“We have seen the Manitoba Act — have heard the report of our delegation — now we have to proceed to something else. Is it the intention of the House to pronounce on the Manitoba Act?” asked Riel, as reported in the sessional journal of the proceedings of the Legislative Assembly of Assiniboia.

“Hon. Mr. (Louis) Schmidt, seconded by Hon. Mr. (Pierre) Poitras, moved that the Legislative Assembly of this country, do now, in the name of the people (of the Red River Settlement), adopt the Manitoba Act, and decide on entering the Dominion of Canada, on terms proposed in the Confederation Act — Carried amid loud cheers.”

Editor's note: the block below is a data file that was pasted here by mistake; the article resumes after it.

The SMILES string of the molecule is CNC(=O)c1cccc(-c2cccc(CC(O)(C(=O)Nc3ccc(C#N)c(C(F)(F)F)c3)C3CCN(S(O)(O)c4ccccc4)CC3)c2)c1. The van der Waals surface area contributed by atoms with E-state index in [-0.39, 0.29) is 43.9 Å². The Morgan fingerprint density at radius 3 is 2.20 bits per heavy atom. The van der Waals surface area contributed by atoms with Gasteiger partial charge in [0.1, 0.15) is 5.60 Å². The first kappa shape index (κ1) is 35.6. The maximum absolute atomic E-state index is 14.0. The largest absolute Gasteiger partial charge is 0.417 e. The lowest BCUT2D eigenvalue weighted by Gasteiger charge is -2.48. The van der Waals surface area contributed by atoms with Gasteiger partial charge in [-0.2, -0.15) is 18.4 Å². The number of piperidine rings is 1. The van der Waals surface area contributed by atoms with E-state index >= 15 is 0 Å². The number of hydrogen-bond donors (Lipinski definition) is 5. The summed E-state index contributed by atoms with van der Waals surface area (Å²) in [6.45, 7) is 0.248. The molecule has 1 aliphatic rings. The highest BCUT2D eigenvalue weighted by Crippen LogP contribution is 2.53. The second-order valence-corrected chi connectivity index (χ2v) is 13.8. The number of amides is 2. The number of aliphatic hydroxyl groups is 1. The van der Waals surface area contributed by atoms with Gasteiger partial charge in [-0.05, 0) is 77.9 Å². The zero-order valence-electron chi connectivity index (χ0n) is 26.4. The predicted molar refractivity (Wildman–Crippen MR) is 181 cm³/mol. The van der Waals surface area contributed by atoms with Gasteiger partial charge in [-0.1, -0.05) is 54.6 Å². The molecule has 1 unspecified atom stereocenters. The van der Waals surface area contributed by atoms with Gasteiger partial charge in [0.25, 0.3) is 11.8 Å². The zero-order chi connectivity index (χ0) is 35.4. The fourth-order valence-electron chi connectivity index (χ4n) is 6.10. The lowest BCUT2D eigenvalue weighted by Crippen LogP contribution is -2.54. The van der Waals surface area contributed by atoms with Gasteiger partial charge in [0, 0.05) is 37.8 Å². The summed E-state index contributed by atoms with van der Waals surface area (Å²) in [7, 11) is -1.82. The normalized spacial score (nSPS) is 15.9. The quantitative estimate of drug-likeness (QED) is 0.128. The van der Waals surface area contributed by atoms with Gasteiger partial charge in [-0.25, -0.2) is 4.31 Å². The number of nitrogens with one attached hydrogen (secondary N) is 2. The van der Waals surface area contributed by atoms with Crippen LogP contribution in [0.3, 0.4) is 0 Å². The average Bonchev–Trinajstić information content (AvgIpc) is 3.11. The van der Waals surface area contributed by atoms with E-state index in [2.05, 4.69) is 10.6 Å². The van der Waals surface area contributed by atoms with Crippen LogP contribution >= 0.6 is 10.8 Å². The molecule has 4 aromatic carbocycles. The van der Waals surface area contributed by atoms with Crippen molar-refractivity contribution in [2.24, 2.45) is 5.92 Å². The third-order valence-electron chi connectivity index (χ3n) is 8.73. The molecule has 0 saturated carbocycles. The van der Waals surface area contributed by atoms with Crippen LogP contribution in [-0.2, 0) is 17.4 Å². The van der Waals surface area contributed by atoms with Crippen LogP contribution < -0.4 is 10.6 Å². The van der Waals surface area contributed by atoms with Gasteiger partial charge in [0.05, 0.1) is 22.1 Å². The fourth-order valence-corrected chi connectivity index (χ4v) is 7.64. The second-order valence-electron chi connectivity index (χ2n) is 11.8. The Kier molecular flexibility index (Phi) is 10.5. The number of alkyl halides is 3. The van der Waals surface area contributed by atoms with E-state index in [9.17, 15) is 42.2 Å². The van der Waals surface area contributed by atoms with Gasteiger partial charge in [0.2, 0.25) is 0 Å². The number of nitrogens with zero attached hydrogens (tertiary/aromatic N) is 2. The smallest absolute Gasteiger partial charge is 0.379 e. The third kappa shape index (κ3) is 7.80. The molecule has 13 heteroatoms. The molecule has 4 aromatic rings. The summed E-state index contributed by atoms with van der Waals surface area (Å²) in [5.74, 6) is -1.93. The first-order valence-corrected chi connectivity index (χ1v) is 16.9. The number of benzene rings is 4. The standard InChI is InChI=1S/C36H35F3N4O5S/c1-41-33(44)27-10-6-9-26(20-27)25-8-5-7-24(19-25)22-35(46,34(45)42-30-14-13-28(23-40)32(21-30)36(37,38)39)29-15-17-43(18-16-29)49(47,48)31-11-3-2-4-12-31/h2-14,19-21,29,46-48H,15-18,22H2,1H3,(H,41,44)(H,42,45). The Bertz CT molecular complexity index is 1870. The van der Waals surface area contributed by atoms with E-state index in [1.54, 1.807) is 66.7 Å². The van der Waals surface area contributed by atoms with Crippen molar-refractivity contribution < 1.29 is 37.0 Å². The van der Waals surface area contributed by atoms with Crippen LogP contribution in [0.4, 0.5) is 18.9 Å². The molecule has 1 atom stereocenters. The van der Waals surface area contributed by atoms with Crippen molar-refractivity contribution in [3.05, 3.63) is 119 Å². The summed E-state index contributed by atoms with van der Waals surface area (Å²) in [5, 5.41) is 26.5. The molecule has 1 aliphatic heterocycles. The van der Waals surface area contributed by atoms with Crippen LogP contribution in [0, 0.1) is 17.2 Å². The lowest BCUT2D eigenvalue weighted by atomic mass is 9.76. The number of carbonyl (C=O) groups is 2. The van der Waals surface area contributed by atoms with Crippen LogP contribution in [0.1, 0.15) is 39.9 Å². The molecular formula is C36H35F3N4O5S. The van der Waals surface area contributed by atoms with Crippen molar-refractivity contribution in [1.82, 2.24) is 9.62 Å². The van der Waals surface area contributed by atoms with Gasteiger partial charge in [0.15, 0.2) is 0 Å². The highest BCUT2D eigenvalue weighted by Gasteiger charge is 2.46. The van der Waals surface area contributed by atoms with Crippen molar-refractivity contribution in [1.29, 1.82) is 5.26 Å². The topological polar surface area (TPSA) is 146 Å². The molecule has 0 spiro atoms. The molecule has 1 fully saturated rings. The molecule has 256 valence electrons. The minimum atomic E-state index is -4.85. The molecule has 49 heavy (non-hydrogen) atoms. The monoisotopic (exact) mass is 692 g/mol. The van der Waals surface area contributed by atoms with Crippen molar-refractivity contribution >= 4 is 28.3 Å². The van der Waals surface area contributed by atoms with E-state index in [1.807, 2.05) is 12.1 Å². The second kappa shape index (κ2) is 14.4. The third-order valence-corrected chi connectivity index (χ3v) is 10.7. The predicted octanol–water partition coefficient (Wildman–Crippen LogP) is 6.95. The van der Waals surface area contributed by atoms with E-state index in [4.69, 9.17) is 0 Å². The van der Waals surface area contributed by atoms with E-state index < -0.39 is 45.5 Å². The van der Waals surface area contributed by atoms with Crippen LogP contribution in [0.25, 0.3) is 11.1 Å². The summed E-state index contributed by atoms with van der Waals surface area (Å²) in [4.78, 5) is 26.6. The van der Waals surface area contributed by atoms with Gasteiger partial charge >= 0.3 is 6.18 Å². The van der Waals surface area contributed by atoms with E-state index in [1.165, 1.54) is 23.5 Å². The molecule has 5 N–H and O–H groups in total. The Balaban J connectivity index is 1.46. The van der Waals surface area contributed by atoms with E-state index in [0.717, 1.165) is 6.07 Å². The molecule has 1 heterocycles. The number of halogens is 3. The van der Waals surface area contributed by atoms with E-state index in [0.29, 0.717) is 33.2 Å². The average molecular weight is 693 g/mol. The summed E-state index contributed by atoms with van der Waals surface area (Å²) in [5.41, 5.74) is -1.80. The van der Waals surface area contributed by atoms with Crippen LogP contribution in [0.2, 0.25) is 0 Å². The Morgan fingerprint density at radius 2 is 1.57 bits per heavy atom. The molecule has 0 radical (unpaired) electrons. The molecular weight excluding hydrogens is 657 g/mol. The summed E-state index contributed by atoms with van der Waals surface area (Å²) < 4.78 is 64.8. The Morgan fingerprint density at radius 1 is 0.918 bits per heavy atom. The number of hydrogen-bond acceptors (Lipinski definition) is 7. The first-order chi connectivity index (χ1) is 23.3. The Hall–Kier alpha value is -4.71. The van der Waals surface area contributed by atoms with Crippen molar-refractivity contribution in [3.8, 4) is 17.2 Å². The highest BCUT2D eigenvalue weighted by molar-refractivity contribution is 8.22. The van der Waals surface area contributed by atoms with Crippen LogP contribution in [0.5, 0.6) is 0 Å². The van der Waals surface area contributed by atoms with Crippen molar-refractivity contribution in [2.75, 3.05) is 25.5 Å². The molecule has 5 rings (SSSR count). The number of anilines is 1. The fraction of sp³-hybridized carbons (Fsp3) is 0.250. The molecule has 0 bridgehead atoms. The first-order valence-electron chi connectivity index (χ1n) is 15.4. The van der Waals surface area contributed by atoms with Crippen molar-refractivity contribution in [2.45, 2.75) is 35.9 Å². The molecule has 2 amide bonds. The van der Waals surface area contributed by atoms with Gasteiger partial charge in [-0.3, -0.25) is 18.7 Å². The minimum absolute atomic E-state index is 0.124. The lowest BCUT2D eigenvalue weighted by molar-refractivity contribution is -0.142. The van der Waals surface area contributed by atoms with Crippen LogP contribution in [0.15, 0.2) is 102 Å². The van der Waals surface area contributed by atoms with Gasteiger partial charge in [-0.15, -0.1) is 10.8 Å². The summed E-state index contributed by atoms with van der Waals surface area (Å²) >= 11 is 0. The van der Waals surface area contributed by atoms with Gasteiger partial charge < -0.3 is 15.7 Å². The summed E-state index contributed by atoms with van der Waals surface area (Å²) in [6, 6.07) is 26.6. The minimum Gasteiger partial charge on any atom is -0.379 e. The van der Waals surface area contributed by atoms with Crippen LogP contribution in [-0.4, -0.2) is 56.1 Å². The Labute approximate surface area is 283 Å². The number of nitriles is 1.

Then Father Richot addressed the assembly: “... now that our work, and that of the Canadian Parliament, has been ratified by this House, my desire is, first, to thank the people of this country for the noble stand they have taken on this question. I have to thank the Canadian Ministry — particularly Sir John A. Macdonald and Sir George Cartier — for the liberal bill framed by them with the assistance of the delegation (besides Richot, it was made up of John Black and Alfred Scott). I have to thank the Dominion House of Commons and Parliament generally: for while 120 voted with us, only 11 were found against us (cheers) ... We have succeeded — but we have seen how difficult the task was. Why? Because we were divided. But now we are united, we will be a strong people, and our little Province will be the Model Province of Confederation (cheers).”